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Teachers picket in Highland on first day of strike

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HIGHLAND • On day one of the first-ever teacher strike in Highland, junior Kyle Craig woke up early and drove his truck to school anyway.

While some of his classmates slept in, his teachers clutched signs and umbrellas while walking the picket line. Kyle decided to show them his support.

“Teachers ought to have higher pay, ’cause they get everybody where they need to be,” said Kyle, whose mother is a teacher but doesn’t work for Highland. “I don’t really want to miss school — it screws everything up. But I get it.”

With signs damp and wilting from rain, about two dozen teachers marched Thursday in front of Highland High School and the district’s other five schools. School and all extracurricular activities and practices were called off Thursday after teachers and district leaders failed to reach an agreement on salaries and benefits. No one could say when classes would resume for the 3,000 children in the Metro East district.

Down the road from the picket line at Highland High, a church opened its doors to offer child care, a relief for working parents. Other pupils stayed home with older siblings or relatives.

Josh Volz was thankful that he was off work Thursday to watch his 5-year-old son, a kindergartner at Alhambra Primary. Father and son were reading and working on activity books, and also on suggestions a teacher sent home.

If the strike continues, Volz’s mother will help watch his son. But he found himself questioning the strike.

“I want to be sympathetic to the teachers. I understand — I’m union — that you want to get paid what you’re worth,” he said. But it seems that teachers aren’t budging, he said. “How can you expect more money if that money isn’t there?”

Drivers honked car horns in support of the picket line. Signs read, “Show you care, be fair,” and “We want a fair settlement.”

ShiAnne Shively, president of the teachers union, said teachers want an agreement from the district that includes credit for years of experience to maintain the quality of teachers in the classroom. She said Thursday afternoon she had called to request a meeting with district leaders. As of late Thursday, no meeting had been set.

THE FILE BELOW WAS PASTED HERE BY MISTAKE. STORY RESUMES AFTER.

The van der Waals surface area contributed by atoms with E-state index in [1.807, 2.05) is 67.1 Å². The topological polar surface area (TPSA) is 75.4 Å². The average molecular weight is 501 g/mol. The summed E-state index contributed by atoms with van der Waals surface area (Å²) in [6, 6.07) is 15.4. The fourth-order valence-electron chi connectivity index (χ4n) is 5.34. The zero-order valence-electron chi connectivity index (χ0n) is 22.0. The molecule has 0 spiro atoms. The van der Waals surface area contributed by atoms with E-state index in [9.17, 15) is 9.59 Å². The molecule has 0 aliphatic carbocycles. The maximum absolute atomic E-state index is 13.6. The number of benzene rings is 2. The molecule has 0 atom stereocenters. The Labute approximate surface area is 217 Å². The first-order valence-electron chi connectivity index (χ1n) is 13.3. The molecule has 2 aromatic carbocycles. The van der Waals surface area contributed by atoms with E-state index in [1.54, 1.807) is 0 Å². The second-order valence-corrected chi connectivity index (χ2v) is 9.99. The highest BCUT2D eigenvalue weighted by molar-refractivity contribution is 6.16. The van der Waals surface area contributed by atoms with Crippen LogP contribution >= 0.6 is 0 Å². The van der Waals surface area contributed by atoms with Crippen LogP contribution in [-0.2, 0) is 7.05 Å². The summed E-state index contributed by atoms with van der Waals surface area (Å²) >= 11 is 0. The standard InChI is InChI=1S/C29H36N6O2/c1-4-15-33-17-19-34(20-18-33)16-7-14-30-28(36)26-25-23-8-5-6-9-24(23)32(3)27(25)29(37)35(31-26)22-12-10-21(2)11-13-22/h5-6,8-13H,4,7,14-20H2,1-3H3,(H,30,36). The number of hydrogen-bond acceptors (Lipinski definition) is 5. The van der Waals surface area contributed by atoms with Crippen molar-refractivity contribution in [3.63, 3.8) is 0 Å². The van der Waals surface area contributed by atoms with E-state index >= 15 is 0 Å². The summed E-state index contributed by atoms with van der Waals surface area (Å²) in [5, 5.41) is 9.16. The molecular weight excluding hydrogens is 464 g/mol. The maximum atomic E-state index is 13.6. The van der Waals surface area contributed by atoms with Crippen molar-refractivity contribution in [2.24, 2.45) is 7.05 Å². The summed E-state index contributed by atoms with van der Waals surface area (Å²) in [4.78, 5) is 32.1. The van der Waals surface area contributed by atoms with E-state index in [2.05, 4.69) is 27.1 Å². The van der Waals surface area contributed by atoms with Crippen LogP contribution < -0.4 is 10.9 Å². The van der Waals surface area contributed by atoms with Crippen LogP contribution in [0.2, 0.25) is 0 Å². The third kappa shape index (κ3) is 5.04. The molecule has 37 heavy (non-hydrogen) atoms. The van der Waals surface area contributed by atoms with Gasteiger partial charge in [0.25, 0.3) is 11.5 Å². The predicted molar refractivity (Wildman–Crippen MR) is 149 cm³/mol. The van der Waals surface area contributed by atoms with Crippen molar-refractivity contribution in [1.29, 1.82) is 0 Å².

“We’ve got to get back to the classroom,” she said. “We want this over as soon as possible.”

The union voted overwhelmingly Tuesday night in favor of a strike, after nearly six months of negotiations. Superintendent Mike Sutton said the district cannot keep spending more than it brings in, and that the reserve funds teachers say could be used will eventually dry up.

Sutton told parents this week in an email that the teachers’ last proposal to the district was a 4 percent increase in salary, which would cost the district about $450,000. In response, the School Board offered a one-year agreement to avoid a strike. It included a $500 stipend and no change in health insurance. It also kept a retirement incentive that bumps up pay in each of a teacher’s last three years in the district. The $500 stipend amounts to about $90,000 in new money from the district to all teachers, Sutton said.

“It’s going to come down to both sides having the desire to make significant progress,” he said.


At Highland Hope United Methodist, staffers stayed neutral when a few children asked about the strike, said Shawna Thole, who runs the church’s child care programs and camps.

“These are grown-up conversations, and we just have to be patient,” Thole said.

Church leaders sent an email message this week that declared Highland Hope a “grace zone,” where “teachers and administrators are all welcome and free to worship in sacred space.”

On Thursday, a church staff member asked a woman who arrived for a meeting wearing a button in support of teachers to remove it.

Meanwhile, football players planned to see a movie together — “When the Game Stands Tall,” about a high school football team on a winning streak. At the same time, they worried about their 2-0 season. Friday night’s game against Mattoon will likely be a forfeit.

“We were hoping that the administration and the School Board and the teachers would work out a deal before anything got too serious,” said senior Joe Range. “Now (we’re feeling) frustration.”

Students who were supposed to take the ACT Saturday at Highland High were moved to another testing site. If a student cannot make it to that site, they may reschedule at no cost, an ACT spokesman said.

School Board member Duane Clarke suggested on Thursday that the teachers chose their strike date as a strategy. The list of weekend activities that could be canceled includes the band’s participation in the Belleville East Marching Band Invitational and sports tournaments.

“Please ask your teachers when you see them picketing today why they couldn’t have waited until Monday to begin their strike,” Clarke wrote. “The above information appears to show that they used your children’s events to try and force the School Board into quickly giving them their 4 percent raise.”

Clarke says that raise would more than double the district’s projected deficit.

Teachers had originally asked for an average 6 percent increase. Although the salary schedule has not been increased since 2010, teachers have been able to move up steps on the pay schedule, which results in increases, Clarke said. The average step increases are about 2 percent.

The union has asserted that the district’s fund balance of $4.6 million could cover wage and salary increases.

The district pays starting teachers $43,718 in salaries and benefits. (A salary for a starting teacher without benefits is $35,318.) A teacher at the top of the scale makes $106,308 in salaries and benefits.

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Jessica Bock is a reporter for the St. Louis Post-Dispatch.

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